At the other end of the grading system, the administration gets an F for not actively supporting long-term funding for an updated, next-generation air traffic control system at the always-stressed Federal Aviation Administration. It gets an incomplete for White House efforts on energy and climate change.

Other grades fall in-between the very top and the very bottom. There's a B+ for airline performance and aviation congestion - but some perspective is needed there, too. On-time flights and congestion have improved marginally in the U.S. due to the simple fact that fewer people are flying into the headwinds of the Great Recession. The real test will come when travelers return to the sky and the road as the recession finally winds down.

Michael W. McCormick, the NBTA's executive director and chief operating officer, sums things up this way:

"The refusal of our government to prioritize the modernization of our aviation system is a significant failure. Our economy relies heavily on the efficiency of air travel. In fact, business travel alone contributes $260 billion to the U.S. economy. We've found that investment in business travel could lead to the creation of millions of new jobs.''

One could add the fact that these aren't solely American issues. The U.S. has the largest air traffic system in the world. What happens in the U.S. has major consequences for travel everywhere. Let's hope Obama earns a steadily rising grade in the years to come.

Friday, January 29, 2010

More Travel Turbulence Ahead?

The United States economy grew by a healthy 5.7 percent in the fourth quarter of 2009, according to the first estimate by the U.S. Commerce Department. Well, we'll see. The Commerce Department twice lowered healthy-sounding reports of growth for the previous quarter, after more data came in. Will the same thing happen again?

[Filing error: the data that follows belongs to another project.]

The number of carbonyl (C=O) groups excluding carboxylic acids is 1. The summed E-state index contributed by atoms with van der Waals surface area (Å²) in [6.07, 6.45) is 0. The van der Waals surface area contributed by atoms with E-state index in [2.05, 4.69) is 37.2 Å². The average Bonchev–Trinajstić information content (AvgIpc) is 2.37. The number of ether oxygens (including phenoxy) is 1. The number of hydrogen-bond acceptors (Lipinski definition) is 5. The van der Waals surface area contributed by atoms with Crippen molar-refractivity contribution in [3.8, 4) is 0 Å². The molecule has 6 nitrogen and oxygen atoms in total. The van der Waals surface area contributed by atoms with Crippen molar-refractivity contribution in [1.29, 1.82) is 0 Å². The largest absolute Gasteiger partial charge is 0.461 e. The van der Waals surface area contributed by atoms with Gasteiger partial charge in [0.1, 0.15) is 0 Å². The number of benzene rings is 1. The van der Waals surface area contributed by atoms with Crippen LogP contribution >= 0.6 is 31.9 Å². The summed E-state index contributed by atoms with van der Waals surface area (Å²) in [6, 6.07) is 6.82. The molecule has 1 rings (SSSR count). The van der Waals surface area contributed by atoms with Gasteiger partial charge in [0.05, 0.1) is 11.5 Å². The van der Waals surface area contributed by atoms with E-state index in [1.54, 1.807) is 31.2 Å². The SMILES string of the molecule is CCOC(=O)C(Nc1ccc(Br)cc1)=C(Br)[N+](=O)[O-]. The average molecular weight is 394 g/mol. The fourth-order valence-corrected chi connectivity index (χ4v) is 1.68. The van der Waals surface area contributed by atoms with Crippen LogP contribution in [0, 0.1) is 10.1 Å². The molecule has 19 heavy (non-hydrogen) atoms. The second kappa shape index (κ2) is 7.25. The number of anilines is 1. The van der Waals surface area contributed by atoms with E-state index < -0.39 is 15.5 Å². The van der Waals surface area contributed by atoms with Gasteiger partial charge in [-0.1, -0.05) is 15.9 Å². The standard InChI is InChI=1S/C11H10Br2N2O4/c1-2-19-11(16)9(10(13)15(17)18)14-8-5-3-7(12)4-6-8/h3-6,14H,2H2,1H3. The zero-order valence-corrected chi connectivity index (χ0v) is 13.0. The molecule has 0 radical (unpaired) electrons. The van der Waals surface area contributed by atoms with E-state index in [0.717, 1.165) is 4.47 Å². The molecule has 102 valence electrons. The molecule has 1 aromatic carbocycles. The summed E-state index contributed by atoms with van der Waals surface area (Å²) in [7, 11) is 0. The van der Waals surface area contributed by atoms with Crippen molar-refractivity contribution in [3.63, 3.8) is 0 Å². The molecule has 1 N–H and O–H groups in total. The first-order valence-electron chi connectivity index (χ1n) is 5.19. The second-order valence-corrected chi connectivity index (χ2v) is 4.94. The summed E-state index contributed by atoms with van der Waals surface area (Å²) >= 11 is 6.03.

Me, I am not yet convinced that we are seeing those much-touted green shoots of recovery. Virtually no one I talk to - not the operator of our local laundry, not the contractor who is doing work on our house, not the owner of a private school, not most people I know or companies I follow in the travel business - thinks we are emerging quickly from the worldwide economic free-fall that started in earnest in 2008.

The latest scary metric comes from the Geneva-based International Air Transport Association,whose member airlines carry 93 percent of the world's air travelers. The year 2009 saw the greatest decline in civil aviation since 1946, according to IATA statistics released this week. Students of history will recall that 1946 was the first year after the end of World War II.

Oh, the petrodollar-fueled Middle East aviation sector still grew (up 11.2 percent) in 2009, as did Latin American traffic (up 7.1 percent). But the much-larger markets of Asia-Pacific, Europe and North America fell - down 5.6 percent, 5.0 percent and 5.6 percent, respectively. Worldwide, passenger demand was down 3.5 percent, though there was some growth in December over the extremely weak month of December 2008.